According to the Tennessee Fire Incident Reporting System, in the past five years in Tennessee there have been 18 fires associated with medical oxygen equipment. Those fires caused seven fatalities, nine injuries, and more than $710,100 in property damage.
Medical oxygen adds a higher percentage of oxygen to the air a patient breathes. If a fire starts in an oxygen-enriched area, the material affected will burn more quickly.
“When more oxygen is present, any fire that starts will burn hotter and faster than usual,” State Fire Marshal and Commerce & Insurance Commissioner Julie Mix McPeak said. “Tennessee has seen an influx of preventable fires involving medical oxygen. It is crucial to follow safety precautions when medical oxygen is in use in a home.”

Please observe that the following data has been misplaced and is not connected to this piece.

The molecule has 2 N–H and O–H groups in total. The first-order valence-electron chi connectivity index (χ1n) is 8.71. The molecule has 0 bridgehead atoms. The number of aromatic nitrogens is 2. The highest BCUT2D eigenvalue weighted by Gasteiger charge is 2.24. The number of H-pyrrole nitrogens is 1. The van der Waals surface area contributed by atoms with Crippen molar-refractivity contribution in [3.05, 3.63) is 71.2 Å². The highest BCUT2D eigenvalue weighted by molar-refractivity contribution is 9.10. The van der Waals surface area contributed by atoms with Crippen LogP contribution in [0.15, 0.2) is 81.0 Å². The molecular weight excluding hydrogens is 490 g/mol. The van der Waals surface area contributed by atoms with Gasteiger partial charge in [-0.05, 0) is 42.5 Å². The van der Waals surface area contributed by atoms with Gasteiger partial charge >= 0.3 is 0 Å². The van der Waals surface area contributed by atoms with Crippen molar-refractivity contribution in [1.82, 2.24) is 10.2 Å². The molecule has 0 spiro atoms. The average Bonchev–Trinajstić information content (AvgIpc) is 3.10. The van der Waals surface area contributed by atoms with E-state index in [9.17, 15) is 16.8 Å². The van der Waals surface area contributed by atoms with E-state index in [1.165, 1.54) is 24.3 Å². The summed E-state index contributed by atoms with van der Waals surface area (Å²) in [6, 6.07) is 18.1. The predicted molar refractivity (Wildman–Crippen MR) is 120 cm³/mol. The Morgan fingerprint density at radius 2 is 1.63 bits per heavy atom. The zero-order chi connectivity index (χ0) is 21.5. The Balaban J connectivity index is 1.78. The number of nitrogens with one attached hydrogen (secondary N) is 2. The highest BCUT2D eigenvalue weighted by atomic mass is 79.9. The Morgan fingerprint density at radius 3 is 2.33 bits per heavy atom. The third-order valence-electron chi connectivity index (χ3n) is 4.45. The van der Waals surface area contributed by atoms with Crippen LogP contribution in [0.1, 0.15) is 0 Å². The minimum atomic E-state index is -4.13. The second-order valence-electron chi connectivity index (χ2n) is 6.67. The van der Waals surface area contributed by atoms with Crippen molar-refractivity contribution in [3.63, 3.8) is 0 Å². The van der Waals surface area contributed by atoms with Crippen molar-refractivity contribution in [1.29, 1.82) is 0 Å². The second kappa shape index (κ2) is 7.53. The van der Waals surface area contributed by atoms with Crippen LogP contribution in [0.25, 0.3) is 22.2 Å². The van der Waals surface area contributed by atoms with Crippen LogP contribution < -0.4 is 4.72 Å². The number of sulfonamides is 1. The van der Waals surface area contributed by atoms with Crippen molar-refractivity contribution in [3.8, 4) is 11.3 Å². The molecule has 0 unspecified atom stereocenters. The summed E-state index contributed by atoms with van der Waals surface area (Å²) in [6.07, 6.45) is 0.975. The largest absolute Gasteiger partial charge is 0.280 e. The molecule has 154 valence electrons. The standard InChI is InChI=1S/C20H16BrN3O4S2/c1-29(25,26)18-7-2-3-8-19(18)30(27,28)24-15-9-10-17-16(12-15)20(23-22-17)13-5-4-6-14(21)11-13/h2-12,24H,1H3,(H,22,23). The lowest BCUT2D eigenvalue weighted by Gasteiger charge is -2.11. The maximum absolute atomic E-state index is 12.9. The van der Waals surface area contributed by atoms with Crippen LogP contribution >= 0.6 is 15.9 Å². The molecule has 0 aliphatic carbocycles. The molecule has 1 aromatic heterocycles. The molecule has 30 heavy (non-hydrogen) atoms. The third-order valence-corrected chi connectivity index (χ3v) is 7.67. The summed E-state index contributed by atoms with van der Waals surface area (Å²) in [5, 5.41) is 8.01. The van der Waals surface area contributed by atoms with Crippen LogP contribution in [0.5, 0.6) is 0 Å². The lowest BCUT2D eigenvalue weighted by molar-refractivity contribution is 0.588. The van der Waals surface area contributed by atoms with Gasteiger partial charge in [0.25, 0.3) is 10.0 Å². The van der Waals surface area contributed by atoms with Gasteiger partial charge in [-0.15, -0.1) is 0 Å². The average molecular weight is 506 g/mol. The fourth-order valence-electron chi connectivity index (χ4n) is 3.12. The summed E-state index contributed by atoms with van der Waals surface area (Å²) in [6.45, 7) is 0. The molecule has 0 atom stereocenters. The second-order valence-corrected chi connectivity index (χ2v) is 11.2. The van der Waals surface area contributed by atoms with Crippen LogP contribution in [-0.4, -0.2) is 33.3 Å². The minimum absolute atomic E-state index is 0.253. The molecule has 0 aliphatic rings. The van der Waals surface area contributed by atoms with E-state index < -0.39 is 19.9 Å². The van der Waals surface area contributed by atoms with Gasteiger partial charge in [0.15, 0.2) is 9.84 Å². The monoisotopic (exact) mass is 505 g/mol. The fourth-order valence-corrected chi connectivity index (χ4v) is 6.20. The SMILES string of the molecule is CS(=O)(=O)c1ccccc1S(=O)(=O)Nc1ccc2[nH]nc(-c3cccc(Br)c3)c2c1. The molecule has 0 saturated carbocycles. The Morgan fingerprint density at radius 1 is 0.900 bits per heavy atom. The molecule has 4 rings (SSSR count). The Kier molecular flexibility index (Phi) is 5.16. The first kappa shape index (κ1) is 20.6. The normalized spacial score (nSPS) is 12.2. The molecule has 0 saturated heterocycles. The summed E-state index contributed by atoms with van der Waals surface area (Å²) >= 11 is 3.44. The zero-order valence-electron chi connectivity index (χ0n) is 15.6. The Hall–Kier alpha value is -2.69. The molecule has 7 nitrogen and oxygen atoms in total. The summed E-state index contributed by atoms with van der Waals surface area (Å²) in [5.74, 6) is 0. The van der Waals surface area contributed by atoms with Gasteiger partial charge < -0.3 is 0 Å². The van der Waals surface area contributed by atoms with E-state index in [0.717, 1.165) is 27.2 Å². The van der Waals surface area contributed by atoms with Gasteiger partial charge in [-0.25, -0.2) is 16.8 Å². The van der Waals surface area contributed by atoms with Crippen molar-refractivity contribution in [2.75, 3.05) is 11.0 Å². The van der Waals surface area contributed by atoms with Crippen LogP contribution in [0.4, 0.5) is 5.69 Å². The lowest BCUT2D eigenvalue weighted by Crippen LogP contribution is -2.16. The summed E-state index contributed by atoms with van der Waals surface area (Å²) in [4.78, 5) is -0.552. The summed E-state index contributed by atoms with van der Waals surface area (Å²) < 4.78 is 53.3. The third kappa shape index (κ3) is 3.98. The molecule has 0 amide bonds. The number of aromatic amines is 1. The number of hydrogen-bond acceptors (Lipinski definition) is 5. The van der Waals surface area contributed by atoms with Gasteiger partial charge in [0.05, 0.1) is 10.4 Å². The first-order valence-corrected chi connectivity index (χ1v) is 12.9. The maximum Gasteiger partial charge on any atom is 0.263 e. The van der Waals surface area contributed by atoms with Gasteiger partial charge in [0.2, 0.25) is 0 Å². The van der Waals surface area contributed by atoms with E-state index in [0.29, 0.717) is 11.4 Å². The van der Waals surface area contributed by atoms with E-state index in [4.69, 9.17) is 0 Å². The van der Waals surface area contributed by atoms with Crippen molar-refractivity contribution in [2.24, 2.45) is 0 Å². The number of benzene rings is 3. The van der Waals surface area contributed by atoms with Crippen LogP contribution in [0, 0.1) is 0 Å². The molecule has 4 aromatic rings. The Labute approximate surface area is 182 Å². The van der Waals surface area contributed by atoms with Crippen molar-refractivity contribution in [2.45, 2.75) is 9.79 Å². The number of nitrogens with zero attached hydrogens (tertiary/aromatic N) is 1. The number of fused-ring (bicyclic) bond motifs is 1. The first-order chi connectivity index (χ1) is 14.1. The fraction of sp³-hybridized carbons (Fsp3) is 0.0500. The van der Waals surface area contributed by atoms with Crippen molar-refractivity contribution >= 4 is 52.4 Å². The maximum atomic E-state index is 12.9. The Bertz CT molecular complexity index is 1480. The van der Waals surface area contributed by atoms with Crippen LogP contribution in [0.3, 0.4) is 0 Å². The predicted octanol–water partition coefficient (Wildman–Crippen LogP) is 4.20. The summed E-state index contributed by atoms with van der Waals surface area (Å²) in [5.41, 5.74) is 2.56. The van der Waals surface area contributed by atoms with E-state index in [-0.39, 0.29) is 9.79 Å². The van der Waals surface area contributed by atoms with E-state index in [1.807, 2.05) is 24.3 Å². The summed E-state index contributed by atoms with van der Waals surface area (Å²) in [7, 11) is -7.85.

Smoking is the leading heat source resulting in medical oxygen-related fires, injuries and deaths. Homes where medical oxygen is used need specific fire safety rules to protect people from fire and burns.
Source: Tennessee State Fire Marshal
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